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Tales from the Script



By Judy-Anne Goldman

Even in the industry of make-believe, truth can be
stranger than fiction. Shooting outside of Hollywood can lend itself to better stories than what’s being shot.

“There’s a definite discomfort being on location,” said Production Designer Donna J. Hattin. Hattin’s experiences have ranged from finding a rhinoceros cage while shooting in Florida to being eaten by gnats in Paradise, South Carolina.
“We bathed in Avon Skin So Soft and
Citronella,” Hattin said.

Painting on the U.S. end of JUNGLE BOOK in a small
Tennessee town posed unique problems. Simply finding something to eat was tricky. “EVERYTHING was fried!” Hattin reported. “Even the toast was fried. We were dying for fresh vegetables.”

Producer Danielle Weinstock agreed that location
shoots can verge on the ludicrous. For WHITE FANG II, she and a second unit crew had been helicoptered to the top of a mountain in remote British Columbia to shoot the silhouette of wolves howling at the moon. To get his wolves to perform, the trainer started howling. The wolves were uninterested. “The trainer told everyone to howl to motivate the wolves,” Weinstock said, “We all stood there howling.” The wolves did not reply.

Next, they sent the helicopter back to town to get a tape of actual wolves howling. After several hours, that was a bust, too. “At the end, we shot the wolves with tilted heads to look like they were howling and dubbed in the voices later, “
Weinstock said.

That experience was dwarfed by an independent feature Weinstock worked on in rural Georgia.

“We were shooting in a tiny town outside of Atlanta,” Weinstock said. “It was a rural area, but part of the town had the suburban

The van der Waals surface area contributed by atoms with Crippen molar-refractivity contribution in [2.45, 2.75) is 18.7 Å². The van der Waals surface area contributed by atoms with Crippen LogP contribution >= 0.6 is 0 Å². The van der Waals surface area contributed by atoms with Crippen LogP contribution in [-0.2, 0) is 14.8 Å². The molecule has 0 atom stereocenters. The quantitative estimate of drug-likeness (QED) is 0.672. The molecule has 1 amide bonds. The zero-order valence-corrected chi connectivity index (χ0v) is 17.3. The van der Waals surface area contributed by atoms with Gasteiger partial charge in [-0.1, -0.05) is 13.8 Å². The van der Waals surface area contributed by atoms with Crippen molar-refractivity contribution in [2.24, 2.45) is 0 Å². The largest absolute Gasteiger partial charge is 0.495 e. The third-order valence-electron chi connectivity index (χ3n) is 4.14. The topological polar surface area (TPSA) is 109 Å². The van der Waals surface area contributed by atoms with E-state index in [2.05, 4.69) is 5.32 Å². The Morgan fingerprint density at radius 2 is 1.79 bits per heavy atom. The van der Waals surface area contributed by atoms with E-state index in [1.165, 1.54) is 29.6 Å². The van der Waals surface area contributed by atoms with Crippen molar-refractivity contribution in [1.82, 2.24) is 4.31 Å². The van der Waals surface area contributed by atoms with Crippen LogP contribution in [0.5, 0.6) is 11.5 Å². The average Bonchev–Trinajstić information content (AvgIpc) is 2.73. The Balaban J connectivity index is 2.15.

look we needed. Behind the houses were fields, but you didn’t get a hint of that from the front. The owner of the picture house allowed us the
run of the property, but asked that we be careful to keep the stable door closed to contain their herd of cattle.

“I was called a few blocks away because there
was a problem at the store parking lot we were
using,” Weinstock continued. “As the crew
guys were parking the trucks, locals started
assembling in the store for a KKK meeting. The crew members were upset by that and a fight broke out. I had to calm down the situation. But I kept getting radioed about an emergency from the neighborhood set.

“I rushed back over to the house to find the
herd of cows wandering around the yards of our “suburbia!” I didn’t know what to do,“ Weinstock said. “I tried pushing them towards their barn, waving things. Finally a local P.A. came up
to me and said, ‘Ma’am, I think I can help.’ He made a strange, cow-like noise. Instantly, all of the cows looked up, began moving into a single-file line and walked back to the barn. It was totally unreal.”

Though shooting on location can be crazy, both Hattin and Weinstock confirm that they appreciate the humor of the situations – later. Weinstock attested, “I can laugh about it… now!”

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